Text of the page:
JMG and second-grader touch lives one pair of shoes at a time

3 years ago

CARIBOU, Maine — A second-grader at Caribou Community School is putting her best foot forward to help local youth, and the high school’s Jobs for Maine Graduates program is there to help.

Besides regular school supplies, kids need properly fitting shoes to help start their school year off right. When second-grader Laynee Kirby observed a student on the bus with less-than-adequate shoes, she wanted to do something about it.

Dr. ValerieAnn Waldemarson, JMG specialist at Caribou High School, said, “This project was born from the vision and heart of a young girl that is always thinking of others first. … “In late summer she shared with me that she was really concerned about another student on her bus that had holes in her shoes. She asked me if I could help her do something to make sure her classmates and other students always had good shoes.”

Waldemarson said she uses multifaceted, cross-curricular and project-based learning, emphasizing leadership, social and civic awareness, career development, community service and financial literacy — which made Kirby’s project a perfect fit. 

JMG will help equip Kirby with a business that will offer donated shoes to kids who need them. In the process, students will become more aware of needs within the community and learn some life skills. And Waldemarson will mentor a young person with a passion to serve.

The JMG class is helping Kirby design her own business, using the same format Waldemarson uses with the class.

“In partnership with Jessica Goodwin, the visual arts teacher at Caribou High School, we have cut wooden hearts that will accompany each pair of shoes that say, ‘Laced with Love by Laynee.’ These were created and cut utilizing technology at CHS and show students how to enhance their presentations utilizing technology available to them at CHS,” Waldemarson said.

Goodwin and her digital media class will help develop marketing material.

Donations are sought for shoes for students in grades pre-K -12. Any monetary donations received will be used to purchase shoes for students in need. 

“Each pair of shoes donated represents a child with more confidence, hope, self-esteem and joy. For children to reach their full potential, they need to feel good about themselves. Creating this confidence in children at a young age is empowering and critical to their future success,” Waldemarson said.

Donation boxes will be available at the front entrances of Caribou High School and Caribou Community School. Community members, CHS alumni and business owners have already pledged to donate new shoes to support this project.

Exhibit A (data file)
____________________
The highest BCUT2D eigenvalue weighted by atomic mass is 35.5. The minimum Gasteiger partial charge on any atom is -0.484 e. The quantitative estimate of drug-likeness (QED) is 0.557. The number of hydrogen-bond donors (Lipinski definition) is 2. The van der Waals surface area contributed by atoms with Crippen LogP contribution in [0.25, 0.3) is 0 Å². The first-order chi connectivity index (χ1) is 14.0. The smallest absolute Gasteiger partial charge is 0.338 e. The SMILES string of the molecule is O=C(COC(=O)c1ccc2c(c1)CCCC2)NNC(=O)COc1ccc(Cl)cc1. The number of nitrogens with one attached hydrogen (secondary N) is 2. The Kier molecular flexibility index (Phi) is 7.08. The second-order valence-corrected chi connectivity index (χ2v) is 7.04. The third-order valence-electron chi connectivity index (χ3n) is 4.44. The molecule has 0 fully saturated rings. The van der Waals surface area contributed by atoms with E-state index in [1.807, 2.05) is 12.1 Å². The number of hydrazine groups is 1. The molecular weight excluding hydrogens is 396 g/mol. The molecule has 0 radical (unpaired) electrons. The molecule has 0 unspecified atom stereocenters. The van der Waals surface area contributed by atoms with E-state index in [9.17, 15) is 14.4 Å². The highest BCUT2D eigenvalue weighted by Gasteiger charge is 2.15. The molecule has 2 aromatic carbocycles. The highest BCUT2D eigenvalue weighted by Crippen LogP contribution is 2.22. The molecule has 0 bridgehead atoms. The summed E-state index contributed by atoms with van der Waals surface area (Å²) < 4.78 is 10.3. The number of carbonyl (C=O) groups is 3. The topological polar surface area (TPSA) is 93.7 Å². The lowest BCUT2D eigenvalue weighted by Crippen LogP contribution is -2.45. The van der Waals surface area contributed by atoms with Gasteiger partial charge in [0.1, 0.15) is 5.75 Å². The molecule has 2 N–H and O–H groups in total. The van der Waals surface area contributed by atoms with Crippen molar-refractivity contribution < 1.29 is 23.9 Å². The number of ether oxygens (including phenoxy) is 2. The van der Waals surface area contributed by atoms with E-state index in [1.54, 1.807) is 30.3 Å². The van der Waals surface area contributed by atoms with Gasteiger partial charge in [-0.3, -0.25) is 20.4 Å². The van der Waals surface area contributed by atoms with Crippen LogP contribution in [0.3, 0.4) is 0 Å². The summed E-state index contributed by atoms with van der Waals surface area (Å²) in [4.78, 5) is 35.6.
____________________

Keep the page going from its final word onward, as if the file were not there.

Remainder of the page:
The Limestone Lodge of Free and Accepted Masons have made a donation through their “Masonic Angel Fund” to support the project, and local businesses have stepped up to support it as well. 

Donation boxes are set up at Haney’s and at both locations of All-Star Gymnastics.

Kirby’s mission has already reached beyond Maine’s borders, with Crocs of Colorado donating shoes.

Kirby will make her first public appearances on Wednesday, Oct. 13, and Thursday, Oct. 14, at the Caribou/Presque Isle soccer games. She will have her donation boxes set up at the ticket booth and by the concession stand for those who wish to donate.

“I am always excited to wear a new pair of shoes and I want other kids to feel that excitement too,” Kirby said. “I know that there are kids who have never had a new pair of shoes that fit them.  I have seen kids at my school this year with shoes that are too big for them or have holes.  I hope that getting a new pair of shoes that fit them helps them be happy.”

Brittany Kirby, Laynee’s mom, said she and her husband teach their children to be kind and compassionate.

“We want them to know the joy of giving and putting others before themselves. Sometimes we question whether or not they are learning the values we are trying to instill in them, then they surprise us and show us their hearts,” Brittany Kirby said.

She said Laynee couldn’t get the girl with holes in her shoes off her mind. 

“For weeks Laynee continued bringing up this girl and her desire to help those with poorly fitting shoes or shoes with holes,” she said.

Laynie and Waldemarson “came up with an amazing plan to help ensure that any student in her school district and beyond who needs shoes has access to a brand-new pair,” she said.

 “I am overwhelmed with gratitude for all of those partaking in this program.  I couldn’t be prouder of Laynee for seeing a need in her community, and playing a part in meeting that need.”  

Andrew Kirby, Laynee’s dad, shared his perspective. “An alarming number of our students suffer from anxiety, lack self-esteem, have low self-confidence, and overall feel unnoticed by people in their lives.  As the 2021 Aroostook County Teacher of the Year, I am trying to help educators realize the importance of building positive relationships with their students, which in turn opens doors to help students learn how to cope with many of these issues.”

When students feel safe and their needs are met, they can better focus on academics, and helping them in as many ways as possible should be a top priority, he said, and wearing shoes that fit and are not falling apart will help build students’ confidence to want to attend school.

“As educators we need to be intentional about building positive relationships with our students by listening to them, acknowledging and addressing their needs, helping them feel valued, and ultimately helping them feel empowered.”

To support the project, contact Waldemarson at or call Caribou High School at 207-493-4260.